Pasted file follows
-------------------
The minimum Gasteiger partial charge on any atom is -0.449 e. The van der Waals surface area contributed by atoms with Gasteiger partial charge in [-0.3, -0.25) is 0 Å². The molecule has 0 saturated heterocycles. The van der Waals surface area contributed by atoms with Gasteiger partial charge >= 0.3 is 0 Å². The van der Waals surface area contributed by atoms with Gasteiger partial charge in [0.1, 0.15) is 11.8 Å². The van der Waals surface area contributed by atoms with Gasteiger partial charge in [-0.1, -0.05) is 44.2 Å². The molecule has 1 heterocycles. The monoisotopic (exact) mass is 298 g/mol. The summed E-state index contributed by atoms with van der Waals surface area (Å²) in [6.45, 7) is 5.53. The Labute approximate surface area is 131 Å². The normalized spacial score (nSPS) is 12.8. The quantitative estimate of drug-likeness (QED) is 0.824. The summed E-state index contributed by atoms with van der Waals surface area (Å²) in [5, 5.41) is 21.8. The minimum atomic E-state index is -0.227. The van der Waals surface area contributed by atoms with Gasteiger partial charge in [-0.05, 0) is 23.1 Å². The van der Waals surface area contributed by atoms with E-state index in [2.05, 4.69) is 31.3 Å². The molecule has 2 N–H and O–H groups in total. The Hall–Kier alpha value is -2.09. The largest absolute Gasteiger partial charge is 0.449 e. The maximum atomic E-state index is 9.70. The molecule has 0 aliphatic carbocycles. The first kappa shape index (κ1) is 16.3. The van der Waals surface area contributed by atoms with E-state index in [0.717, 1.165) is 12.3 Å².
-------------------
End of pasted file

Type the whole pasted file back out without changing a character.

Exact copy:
The minimum Gasteiger partial charge on any atom is -0.449 e. The van der Waals surface area contributed by atoms with Gasteiger partial charge in [-0.3, -0.25) is 0 Å². The molecule has 0 saturated heterocycles. The van der Waals surface area contributed by atoms with Gasteiger partial charge >= 0.3 is 0 Å². The van der Waals surface area contributed by atoms with Gasteiger partial charge in [0.1, 0.15) is 11.8 Å². The van der Waals surface area contributed by atoms with Gasteiger partial charge in [-0.1, -0.05) is 44.2 Å². The molecule has 1 heterocycles. The monoisotopic (exact) mass is 298 g/mol. The summed E-state index contributed by atoms with van der Waals surface area (Å²) in [6.45, 7) is 5.53. The Labute approximate surface area is 131 Å². The normalized spacial score (nSPS) is 12.8. The quantitative estimate of drug-likeness (QED) is 0.824. The summed E-state index contributed by atoms with van der Waals surface area (Å²) in [5, 5.41) is 21.8. The minimum atomic E-state index is -0.227. The van der Waals surface area contributed by atoms with Gasteiger partial charge in [-0.05, 0) is 23.1 Å². The van der Waals surface area contributed by atoms with E-state index in [2.05, 4.69) is 31.3 Å². The molecule has 2 N–H and O–H groups in total. The Hall–Kier alpha value is -2.09. The largest absolute Gasteiger partial charge is 0.449 e. The maximum atomic E-state index is 9.70. The molecule has 0 aliphatic carbocycles. The first kappa shape index (κ1) is 16.3. The van der Waals surface area contributed by atoms with E-state index in [0.717, 1.165) is 12.3 Å².